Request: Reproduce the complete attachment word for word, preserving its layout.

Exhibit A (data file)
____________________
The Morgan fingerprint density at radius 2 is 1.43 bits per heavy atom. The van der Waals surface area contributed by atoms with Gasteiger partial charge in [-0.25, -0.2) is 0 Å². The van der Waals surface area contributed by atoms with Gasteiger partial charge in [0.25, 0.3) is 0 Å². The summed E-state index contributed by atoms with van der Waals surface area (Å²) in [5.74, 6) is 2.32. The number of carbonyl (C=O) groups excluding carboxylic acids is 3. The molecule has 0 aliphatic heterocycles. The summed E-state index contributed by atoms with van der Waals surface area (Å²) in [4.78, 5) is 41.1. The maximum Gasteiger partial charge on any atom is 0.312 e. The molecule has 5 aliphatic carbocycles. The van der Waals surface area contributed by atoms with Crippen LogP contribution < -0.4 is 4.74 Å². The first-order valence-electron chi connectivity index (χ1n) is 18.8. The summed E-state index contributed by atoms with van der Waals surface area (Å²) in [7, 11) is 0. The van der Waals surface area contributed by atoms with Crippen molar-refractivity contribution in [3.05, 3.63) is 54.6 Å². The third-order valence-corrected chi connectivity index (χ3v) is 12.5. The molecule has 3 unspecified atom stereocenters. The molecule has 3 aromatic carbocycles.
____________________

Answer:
The Morgan fingerprint density at radius 2 is 1.43 bits per heavy atom. The van der Waals surface area contributed by atoms with Gasteiger partial charge in [-0.25, -0.2) is 0 Å². The van der Waals surface area contributed by atoms with Gasteiger partial charge in [0.25, 0.3) is 0 Å². The summed E-state index contributed by atoms with van der Waals surface area (Å²) in [5.74, 6) is 2.32. The number of carbonyl (C=O) groups excluding carboxylic acids is 3. The molecule has 0 aliphatic heterocycles. The summed E-state index contributed by atoms with van der Waals surface area (Å²) in [4.78, 5) is 41.1. The maximum Gasteiger partial charge on any atom is 0.312 e. The molecule has 5 aliphatic carbocycles. The van der Waals surface area contributed by atoms with Crippen LogP contribution < -0.4 is 4.74 Å². The first-order valence-electron chi connectivity index (χ1n) is 18.8. The summed E-state index contributed by atoms with van der Waals surface area (Å²) in [7, 11) is 0. The van der Waals surface area contributed by atoms with Crippen molar-refractivity contribution in [3.05, 3.63) is 54.6 Å². The third-order valence-corrected chi connectivity index (χ3v) is 12.5. The molecule has 3 unspecified atom stereocenters. The molecule has 3 aromatic carbocycles.